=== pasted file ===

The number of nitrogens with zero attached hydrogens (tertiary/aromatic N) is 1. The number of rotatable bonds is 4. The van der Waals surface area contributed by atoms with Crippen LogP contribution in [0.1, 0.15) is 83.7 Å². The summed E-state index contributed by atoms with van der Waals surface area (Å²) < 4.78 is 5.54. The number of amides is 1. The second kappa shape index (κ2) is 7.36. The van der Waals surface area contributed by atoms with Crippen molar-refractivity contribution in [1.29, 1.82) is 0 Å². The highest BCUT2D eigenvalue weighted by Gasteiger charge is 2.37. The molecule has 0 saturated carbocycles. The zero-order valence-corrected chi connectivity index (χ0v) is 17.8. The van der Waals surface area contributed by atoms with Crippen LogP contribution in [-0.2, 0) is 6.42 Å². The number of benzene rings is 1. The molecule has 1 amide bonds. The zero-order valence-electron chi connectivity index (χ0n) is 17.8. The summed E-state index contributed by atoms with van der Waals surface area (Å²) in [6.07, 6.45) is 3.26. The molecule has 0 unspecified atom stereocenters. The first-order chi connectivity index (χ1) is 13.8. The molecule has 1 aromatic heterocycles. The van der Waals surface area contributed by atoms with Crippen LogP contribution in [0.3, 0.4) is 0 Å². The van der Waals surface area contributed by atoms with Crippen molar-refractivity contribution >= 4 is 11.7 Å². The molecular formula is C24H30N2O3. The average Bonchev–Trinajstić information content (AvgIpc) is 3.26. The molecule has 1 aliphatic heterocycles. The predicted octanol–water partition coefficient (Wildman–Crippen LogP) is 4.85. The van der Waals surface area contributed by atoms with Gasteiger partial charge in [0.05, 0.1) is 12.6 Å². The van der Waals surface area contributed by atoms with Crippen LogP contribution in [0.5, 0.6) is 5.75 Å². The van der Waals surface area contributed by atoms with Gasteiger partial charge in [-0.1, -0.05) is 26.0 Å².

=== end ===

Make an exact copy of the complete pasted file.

The number of nitrogens with zero attached hydrogens (tertiary/aromatic N) is 1. The number of rotatable bonds is 4. The van der Waals surface area contributed by atoms with Crippen LogP contribution in [0.1, 0.15) is 83.7 Å². The summed E-state index contributed by atoms with van der Waals surface area (Å²) < 4.78 is 5.54. The number of amides is 1. The second kappa shape index (κ2) is 7.36. The van der Waals surface area contributed by atoms with Crippen molar-refractivity contribution in [1.29, 1.82) is 0 Å². The highest BCUT2D eigenvalue weighted by Gasteiger charge is 2.37. The molecule has 0 saturated carbocycles. The zero-order valence-corrected chi connectivity index (χ0v) is 17.8. The van der Waals surface area contributed by atoms with Crippen LogP contribution in [-0.2, 0) is 6.42 Å². The number of benzene rings is 1. The molecule has 1 amide bonds. The zero-order valence-electron chi connectivity index (χ0n) is 17.8. The summed E-state index contributed by atoms with van der Waals surface area (Å²) in [6.07, 6.45) is 3.26. The molecule has 0 unspecified atom stereocenters. The first-order chi connectivity index (χ1) is 13.8. The molecule has 1 aromatic heterocycles. The van der Waals surface area contributed by atoms with Crippen LogP contribution in [0.3, 0.4) is 0 Å². The van der Waals surface area contributed by atoms with Crippen molar-refractivity contribution >= 4 is 11.7 Å². The molecular formula is C24H30N2O3. The average Bonchev–Trinajstić information content (AvgIpc) is 3.26. The molecule has 1 aliphatic heterocycles. The predicted octanol–water partition coefficient (Wildman–Crippen LogP) is 4.85. The van der Waals surface area contributed by atoms with Gasteiger partial charge in [0.05, 0.1) is 12.6 Å². The van der Waals surface area contributed by atoms with Crippen LogP contribution in [0.5, 0.6) is 5.75 Å². The van der Waals surface area contributed by atoms with Gasteiger partial charge in [-0.1, -0.05) is 26.0 Å².